Safe but wary: why people are in two minds about visiting malls
With reference to Sophie Prideaux's piece Why it's completely normal to feel anxious about going outside again, even once it is safe to (May 1): I feel that going to a mall in the middle of the coronavirus crisis is like dancing in a storm without an umbrella.
Hani Qasim, Dubai
For me, it’s not about being scared of the virus that is keeping me away. It’s the atmosphere – temperature taken everywhere, masks, gloves, keeping distance. I know it is necessary, it is just not very appealing. Would rather stay at home.
Saraih Jones, Dubai
Take heart: trials for coronavirus are promising
With regards to your optimistic editorial Coronavirus: There is new hope for treatments (May 3): hopefully, the projects to identify the right drugs to treat the virus will bear fruit quickly. During this time of stress and lack of adequate social contact, it is important to count our blessings too. There are lessons in this lockdown. Countries should now spend more on health and less on arms. India spends just 1.28 per cent of its Gross Domestic Product on health. Globally, we need to focus on keeping our cities cleaner. We should also improve housing conditions and sanitation in slums. In the late 1990s, the Brazilian government built small colourful housing apartments to house those who live in the “favelas” (slums). Such initiatives can save many lives. Everyone is anxious. When will the lockdown end? Will I retain my jobf? What is my future and that of my children? When will an effective vaccine be found? I am reminded of a poem I wrote 51 years ago, in 1969 whose title may be relevant today. It was called Never Give Up.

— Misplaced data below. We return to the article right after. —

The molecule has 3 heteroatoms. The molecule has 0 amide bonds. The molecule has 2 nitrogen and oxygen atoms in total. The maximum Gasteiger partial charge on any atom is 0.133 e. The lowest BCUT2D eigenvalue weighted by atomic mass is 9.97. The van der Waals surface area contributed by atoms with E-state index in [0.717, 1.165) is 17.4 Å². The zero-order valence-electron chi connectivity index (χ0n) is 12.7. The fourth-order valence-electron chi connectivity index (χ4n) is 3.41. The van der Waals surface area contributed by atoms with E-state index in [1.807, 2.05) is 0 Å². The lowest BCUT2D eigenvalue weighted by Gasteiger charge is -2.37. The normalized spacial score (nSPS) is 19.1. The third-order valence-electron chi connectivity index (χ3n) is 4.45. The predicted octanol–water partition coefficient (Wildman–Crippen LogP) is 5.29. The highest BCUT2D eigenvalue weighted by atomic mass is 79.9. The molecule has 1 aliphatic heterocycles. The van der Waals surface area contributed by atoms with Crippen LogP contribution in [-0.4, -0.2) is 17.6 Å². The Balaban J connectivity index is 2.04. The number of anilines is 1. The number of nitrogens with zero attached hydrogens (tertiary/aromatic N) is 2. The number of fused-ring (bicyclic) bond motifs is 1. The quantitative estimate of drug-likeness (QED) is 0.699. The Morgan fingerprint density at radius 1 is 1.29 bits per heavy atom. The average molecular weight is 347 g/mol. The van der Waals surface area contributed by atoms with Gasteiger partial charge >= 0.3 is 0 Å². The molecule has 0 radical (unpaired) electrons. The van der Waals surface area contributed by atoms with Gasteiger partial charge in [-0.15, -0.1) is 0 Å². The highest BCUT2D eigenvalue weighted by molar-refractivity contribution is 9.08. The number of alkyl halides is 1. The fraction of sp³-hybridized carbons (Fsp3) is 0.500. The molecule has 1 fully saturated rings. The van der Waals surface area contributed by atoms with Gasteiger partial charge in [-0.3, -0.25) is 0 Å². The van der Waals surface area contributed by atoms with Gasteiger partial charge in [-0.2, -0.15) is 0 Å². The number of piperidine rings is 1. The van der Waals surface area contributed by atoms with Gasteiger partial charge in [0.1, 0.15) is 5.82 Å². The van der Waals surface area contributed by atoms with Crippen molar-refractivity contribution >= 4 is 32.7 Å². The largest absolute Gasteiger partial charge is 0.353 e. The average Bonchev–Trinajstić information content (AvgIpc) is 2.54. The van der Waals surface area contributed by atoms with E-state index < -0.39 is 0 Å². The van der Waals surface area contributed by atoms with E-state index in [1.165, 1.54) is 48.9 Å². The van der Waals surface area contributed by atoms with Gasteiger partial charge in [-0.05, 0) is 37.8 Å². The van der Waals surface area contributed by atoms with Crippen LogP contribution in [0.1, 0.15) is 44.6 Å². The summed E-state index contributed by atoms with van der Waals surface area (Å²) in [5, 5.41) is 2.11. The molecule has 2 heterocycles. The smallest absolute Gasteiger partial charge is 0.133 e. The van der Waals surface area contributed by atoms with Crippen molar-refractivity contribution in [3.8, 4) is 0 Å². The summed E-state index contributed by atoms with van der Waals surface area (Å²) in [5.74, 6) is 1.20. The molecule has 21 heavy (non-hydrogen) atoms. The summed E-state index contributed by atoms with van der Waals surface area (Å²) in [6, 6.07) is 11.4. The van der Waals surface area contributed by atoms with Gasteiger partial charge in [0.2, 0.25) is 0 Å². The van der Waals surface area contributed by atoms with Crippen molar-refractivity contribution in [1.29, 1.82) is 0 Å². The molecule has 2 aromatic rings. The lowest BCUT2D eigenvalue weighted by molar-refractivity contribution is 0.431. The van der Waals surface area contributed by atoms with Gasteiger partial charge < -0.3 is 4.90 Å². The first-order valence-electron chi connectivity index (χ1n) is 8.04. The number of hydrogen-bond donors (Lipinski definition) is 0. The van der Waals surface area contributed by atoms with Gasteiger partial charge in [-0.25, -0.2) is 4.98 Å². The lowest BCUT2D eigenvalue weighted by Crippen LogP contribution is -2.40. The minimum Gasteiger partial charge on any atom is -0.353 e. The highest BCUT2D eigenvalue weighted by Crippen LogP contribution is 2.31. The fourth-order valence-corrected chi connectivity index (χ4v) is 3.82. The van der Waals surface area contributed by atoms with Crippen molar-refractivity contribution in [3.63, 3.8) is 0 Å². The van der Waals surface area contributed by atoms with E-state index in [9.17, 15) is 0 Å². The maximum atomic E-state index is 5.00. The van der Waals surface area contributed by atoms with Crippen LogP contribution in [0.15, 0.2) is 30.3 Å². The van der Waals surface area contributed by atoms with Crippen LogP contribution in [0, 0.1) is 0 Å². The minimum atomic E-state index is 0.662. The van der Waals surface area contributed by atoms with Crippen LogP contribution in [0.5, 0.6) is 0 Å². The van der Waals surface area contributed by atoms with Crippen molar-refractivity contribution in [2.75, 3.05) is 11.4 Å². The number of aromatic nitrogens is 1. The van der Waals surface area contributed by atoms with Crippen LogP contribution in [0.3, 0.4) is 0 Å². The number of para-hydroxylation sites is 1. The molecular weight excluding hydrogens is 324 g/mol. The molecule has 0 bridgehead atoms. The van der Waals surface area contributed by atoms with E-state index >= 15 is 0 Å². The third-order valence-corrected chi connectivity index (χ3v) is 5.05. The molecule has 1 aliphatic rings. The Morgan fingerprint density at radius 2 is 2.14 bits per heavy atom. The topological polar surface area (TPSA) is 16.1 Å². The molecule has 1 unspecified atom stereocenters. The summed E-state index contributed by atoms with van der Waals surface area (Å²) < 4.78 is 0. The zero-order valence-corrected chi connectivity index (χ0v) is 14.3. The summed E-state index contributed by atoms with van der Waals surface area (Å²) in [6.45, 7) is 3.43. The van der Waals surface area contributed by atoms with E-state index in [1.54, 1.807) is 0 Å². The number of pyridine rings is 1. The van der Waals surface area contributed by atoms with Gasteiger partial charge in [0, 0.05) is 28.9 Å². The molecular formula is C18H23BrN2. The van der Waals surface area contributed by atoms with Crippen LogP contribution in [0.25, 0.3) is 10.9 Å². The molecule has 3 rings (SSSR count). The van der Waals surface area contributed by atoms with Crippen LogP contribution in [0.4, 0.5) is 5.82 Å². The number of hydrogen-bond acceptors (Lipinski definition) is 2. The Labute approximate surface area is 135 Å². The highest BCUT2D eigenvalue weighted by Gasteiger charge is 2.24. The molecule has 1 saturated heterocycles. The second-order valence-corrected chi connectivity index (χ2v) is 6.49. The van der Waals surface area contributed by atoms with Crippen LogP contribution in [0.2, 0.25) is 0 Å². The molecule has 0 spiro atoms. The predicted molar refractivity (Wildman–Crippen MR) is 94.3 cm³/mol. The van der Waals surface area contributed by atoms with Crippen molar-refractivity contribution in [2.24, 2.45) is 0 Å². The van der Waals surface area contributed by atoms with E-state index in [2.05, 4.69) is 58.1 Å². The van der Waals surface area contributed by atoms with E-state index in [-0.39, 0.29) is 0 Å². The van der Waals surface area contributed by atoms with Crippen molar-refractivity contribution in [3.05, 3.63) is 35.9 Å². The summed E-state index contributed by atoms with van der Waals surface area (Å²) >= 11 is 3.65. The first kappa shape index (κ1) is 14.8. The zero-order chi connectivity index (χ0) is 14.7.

Rajendra Aneja, Dubai
Some people think that traditional medicines such as ginger tea and coffee can cure the coronavirus. We need to let the real scientists do their jobs and save lives.
Alhaj Sabitou Ibrahim, Tuvalu, Oceania
Spare a thought for zoo animals in eternal lockdown
I write to you in reference to Jamie Prentis's story Coronavirus: German zoo could feed animals to each other (April 15): “I feel like a caged animal” is how people are describing how they feel with the lockdown in place. Now is a good time to recognise what it is actually like for a caged animal in a zoo. Animals would naturally shun contact with humans, keeping hidden away in their natural habitat. But in a zoo they cannot escape. The have nowhere to go. Their behaviour changes. It's called zoochosis. Birds pluck out their own feathers. Elephants sway back and forth. Tigers pace incessantly. Polar bears swim in circles. Shutdowns world over will come to an end and we will be free to roam again. Animals in zoos don't have this option. Visit an accredited animal sanctuary instead.
Updated: May 3, 2020 06:28 PM